Chile’s current reality could not have been imagined by the boldest screenwriters. Violence, polarization, economic and health crises, and campaign absurdities are dominating daily life. Difficult times are ahead.
Earlier this year I released my first political reality-fiction novel. Although I took the last two years of upheaval as a basis – from the social outbreak of October 2019, including the pandemic – I focused the plot on a candidate who came from the business world and who, because of the political and institutional crisis, managed to become president of Chile on November 19.
In this story, Andrónico Luksic, the country’s richest man, arrived at government palace La Moneda almost by chance. In the different forums and programs I participated in at launch, I was asked several times if it was not too risky to create a reality so far removed from actual events.
Less than a year ago, it was taken for granted that two mayors of Santiago districts would vie for the top job. Daniel Jadue of the Communist Party and Joaquín Lavín of Independent Democratic Union led the polls by wide margins. The president’s National Renewal party and the Christian Democrats had also selected candidates, and the country was preparing to elect the members of the Constitutional Convention that is writing the new Magna Carta. And, of course, the polls predicted the convention campaigns would be battled out between the opposition and the ruling party.
Today, none of these presidential candidates remains in the race. And in the Convention, the “People’s List” candidates surprised with astonishing results, while the right was reduced to its weakest showing in decades.
On November 15, 2019, an emergency parliamentary pact was signed, which avoided democratic breakdown. Citizens were exerting pressure in the streets, President Sebastián Piñera’s approval dropped to 6%, and it seemed we had started a cycle of progressive ideas dominating the political agenda. Posters in public places across the country said, “Enough abuses” or “New Constitution.”
Chile was entering structural change, fueled by vast citizen support. However, all that seems to have gone, too.
How did we go from that progressive turn to hard-right José Antonio Kast leading the polls? Kast remains ultra-orthodox on matters like divorce, abortion, or sexual minority freedoms, even though public opinion has become more liberal in Chile. Similar to Donald Trump, Kast wants to build a ditch to prevent migrants from entering, and he wants to abolish the Women’s Ministry and supports the military prisoners convicted for crimes against humanity committed during the dictatorship.
Piñera’s low popularity seems to be the only thing that has remained constant, even though the government kicked off a tremendously successful vaccination campaign.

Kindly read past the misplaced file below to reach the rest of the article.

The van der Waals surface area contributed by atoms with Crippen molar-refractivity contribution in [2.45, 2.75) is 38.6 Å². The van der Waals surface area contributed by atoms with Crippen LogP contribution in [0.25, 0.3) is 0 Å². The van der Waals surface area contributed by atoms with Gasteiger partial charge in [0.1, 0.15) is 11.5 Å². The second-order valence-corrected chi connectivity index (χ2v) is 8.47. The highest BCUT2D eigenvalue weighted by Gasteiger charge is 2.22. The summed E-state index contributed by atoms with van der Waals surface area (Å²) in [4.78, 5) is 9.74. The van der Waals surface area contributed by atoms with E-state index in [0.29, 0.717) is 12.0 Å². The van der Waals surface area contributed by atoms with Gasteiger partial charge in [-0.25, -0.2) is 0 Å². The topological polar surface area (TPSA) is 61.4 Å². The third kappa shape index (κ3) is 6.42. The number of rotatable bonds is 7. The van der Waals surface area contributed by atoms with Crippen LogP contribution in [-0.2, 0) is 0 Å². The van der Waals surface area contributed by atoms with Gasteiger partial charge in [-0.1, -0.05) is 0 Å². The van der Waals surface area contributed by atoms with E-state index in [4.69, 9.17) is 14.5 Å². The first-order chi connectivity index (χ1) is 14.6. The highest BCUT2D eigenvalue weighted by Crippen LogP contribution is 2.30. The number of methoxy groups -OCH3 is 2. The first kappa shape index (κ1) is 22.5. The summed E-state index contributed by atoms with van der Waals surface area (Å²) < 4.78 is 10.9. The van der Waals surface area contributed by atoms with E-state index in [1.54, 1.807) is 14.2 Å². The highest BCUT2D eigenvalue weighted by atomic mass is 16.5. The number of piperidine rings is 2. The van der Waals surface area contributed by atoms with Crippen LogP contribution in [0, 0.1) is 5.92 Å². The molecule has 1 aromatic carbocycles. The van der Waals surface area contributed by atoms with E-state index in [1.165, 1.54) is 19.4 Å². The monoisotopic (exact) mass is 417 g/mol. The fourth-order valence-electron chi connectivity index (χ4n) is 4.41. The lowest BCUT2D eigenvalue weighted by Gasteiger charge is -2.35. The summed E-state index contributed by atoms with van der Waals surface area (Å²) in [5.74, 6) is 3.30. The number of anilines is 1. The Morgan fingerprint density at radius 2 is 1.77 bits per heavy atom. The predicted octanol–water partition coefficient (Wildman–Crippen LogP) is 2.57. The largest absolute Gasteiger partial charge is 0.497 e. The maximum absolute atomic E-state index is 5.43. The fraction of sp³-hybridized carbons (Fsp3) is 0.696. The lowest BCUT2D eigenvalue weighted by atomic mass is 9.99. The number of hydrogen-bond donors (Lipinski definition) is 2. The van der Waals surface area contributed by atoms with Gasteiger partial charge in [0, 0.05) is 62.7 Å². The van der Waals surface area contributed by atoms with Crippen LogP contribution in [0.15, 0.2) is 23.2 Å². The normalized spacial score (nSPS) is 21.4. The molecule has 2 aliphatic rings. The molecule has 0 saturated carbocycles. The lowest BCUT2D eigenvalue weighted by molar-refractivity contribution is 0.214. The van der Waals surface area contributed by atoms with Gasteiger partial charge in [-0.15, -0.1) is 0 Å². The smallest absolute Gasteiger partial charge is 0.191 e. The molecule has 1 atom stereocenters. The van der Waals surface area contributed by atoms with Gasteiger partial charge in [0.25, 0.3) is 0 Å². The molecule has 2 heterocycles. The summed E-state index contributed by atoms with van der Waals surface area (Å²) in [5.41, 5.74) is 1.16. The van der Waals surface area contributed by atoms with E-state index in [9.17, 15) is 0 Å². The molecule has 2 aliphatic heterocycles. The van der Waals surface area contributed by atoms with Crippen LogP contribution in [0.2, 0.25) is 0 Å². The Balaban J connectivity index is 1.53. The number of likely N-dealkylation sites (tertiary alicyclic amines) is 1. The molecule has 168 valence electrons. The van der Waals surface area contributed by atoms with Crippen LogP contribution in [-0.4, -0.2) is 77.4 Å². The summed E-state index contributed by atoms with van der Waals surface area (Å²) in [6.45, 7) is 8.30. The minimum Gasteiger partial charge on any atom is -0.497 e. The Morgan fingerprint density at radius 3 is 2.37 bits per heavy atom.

In Chile reality has far surpassed fantasy in recent months. Therefore, my novel “La Historia de Cómo llegó Andrónico a ser Presidente” (The Story of How Andrónic became President) has been totally exceeded. I doubt the best Netflix screenwriter could have imagined a script like the one we are experiencing daily. We have the president subject to a constitutional accusation – approved by the Lower House but unlikely to advance in the Senate. Yes, for once, his constant conflicts of interest, enriching his family during his two terms, are causing him some inconvenience.
The presidential candidates have just finished quarantine after former frontrunner Gabriel Boric tested positive for the Delta variant after a presidential debate. And People’s Party presidential candidate Franco Parisi has not even been in Chile for over two years, preferring to stay in the US.
Both leaders in the polls, Boric and Kast, represent the political extremes, while the latter wants to be even tougher than Brazil’s Jair Bolsonaro, even though Chile’s extreme right never exceeded 7% in the last two elections. In La Araucanía region, we have a state of emergency, involving military deployments to confront an increasingly intense conflict, involving indigenous demands, corporate interests, and private militias.
Dark Clouds on the Horizon
Chile, formerly seen as an orderly country and described by Piñera as an oasis just days before the social outbreak, will face an extremely difficult period. Whoever wins the elections will have to face highly complex problems, comparable only to the return to democracy in 1990, when Patricio Aylwin had to govern with Augusto Pinochet as commander in chief.
The next president will face a bleak economic outlook – rising inflation, a 22% budget cut – social and health crises, intensifying polarization, implementing the new Constitution, escalating crime, and the conflict in La Araucanía that no government has been able resolve.
But perhaps the most dramatic development is that for the first time in more than 30 years the election winner will be the lesser evil rather than the better candidate. We no longer have leaders like Aylwin, Lagos or Bachelet and the social crisis seems to have been buried by the elite, forgetting its causes and the millions who marched demanding changes. Instead, discussion centers on a violent minority that caused destruction.
Difficult times are ahead, something very different from the “Better Times” Piñera promised in his 2017 campaign.
Germán Silva Cuadra is an expert in corporate communications and a regular commentator on Chilean politics. His latest book is ‘No te reconozco Chile. Cómo entender al país que noqueó a la elite.’ Germán tweets under @gsilvacuadra.